Kodak E100 Review (New Ektachrome) by Jake Horn


The announcement of Ektachrome’s return saw a warm reception from the photography community. New films have hit the scene here and there, but it has been discouraging to see major players like Fuji slowly killing their film lineup. With Kodak’s reintroduction of E100, film shooters finally have hope of a momentum swing needed to keep our cameras loaded for years to come.

While Kodak’s new Ektachrome starting shipping in late September, my pre-order source over committed rolls and I was sadly left with a shipping delay. The bad news is that I didn’t receive my batch until January, but I am happy that this film is enjoying great initial demand.


Back in the early 2000’s, I shot slide film much more than I do today…which is next to none. My go to emulsions were the Elite Chrome variants (standard and extra color). Even back then, most of my film got scanned in for post processing and printing. Slide film always seemed to be friendly to digitization since color accuracy is more easily obtainable. One thing i did struggle with, however, was the blue cast in the shadows. I am glad to report that I haven’t had any issues with this on the new E100. In addition, I am shocked with the dynamic range. While bracketing shots, the frames that nail exposure have outstanding detail in both highlights and shadows.

The examples in the slideshow below were processed with a minimum amount of adjustments to show “out of box” performance. Blown up to 100%, you can see how fine the grain is in the solid color sky.

While this film performs and scans beautifully, I did want to put it into perspective. The biggest drawback to Ektachrome is going to be cost. Yes, while $13/roll is steep, you also have to consider the hidden costs. When doing E6 processing (color reversal), most labs charge a premium due to the additional expense of chemicals and processing. My developer currently charges $8.95/roll for E6, while C-41 (color negative) is $6/roll. This means, that if I were to switch over completely to slide film, I would have a 50% increase in development costs alone. Add this to the 62% roll price increase (when compared to Ektar 100).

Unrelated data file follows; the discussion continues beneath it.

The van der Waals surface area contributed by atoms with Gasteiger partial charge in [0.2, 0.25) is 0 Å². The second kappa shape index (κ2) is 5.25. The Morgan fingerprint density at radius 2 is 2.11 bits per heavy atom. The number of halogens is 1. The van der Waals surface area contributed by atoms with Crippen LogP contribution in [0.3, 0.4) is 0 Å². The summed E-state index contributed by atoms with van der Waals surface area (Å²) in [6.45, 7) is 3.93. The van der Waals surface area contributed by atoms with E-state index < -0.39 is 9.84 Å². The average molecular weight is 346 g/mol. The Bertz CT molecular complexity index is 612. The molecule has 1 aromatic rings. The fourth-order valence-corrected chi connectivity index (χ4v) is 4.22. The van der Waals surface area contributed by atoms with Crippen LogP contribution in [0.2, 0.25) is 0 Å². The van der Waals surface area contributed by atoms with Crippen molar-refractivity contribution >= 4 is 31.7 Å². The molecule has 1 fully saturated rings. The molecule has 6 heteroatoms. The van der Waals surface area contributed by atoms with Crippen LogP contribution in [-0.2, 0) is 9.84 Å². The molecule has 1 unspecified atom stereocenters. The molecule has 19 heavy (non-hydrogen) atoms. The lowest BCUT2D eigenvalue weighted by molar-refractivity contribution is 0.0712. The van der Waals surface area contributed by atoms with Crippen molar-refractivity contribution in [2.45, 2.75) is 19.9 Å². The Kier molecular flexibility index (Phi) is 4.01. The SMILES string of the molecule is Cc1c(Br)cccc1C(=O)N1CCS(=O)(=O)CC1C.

One last consideration on cost is the ‘hidden’ cost of bracketing exposures. If you’ve shot landscapes or tricky lighting conditions with slide film long enough, you most likely bracket your photos to ensure you’ve nailed exposure. Let’s just take the standard practice of bracketing three frames (one overexposed, one under, and one as metered). This equates to a decrease of frames from 36 to only 12. On a long trip, and shooting many subjects, this could result in shooting with 2-3 times more rolls when compared to negative film.



While the new Kodak Ektachrome has made me fall in love with slide film again, I cannot recommend it at high volume due to the cost impact. I will, however, be peppering it in with my normal line-up of Portra 400 and Portra 800 as a substitute for Ektar 100. I am actually more excited about the news of 120 and 4x5 formats being released in the future. Time will tell if I like it more than Ektar, but I think performance is very comparable at this time (except with better blues).

With the huge demand during launch, let’s hope that the hype is lasting and consumers continue to buy E100 up. It may convince Kodak, and other companies, to bring back new and improved emulsions. This is a very exciting time for analog photography.


Tokyo, Japan | Leica M-A |  Leica 90/2.8  | Kodak E100

Tokyo, Japan | Leica M-A | Leica 90/2.8 | Kodak E100

Tokyo, Japan | Leica M-A |  MS Optical 35/1.4  | Kodak E100

Tokyo, Japan | Leica M-A | MS Optical 35/1.4 | Kodak E100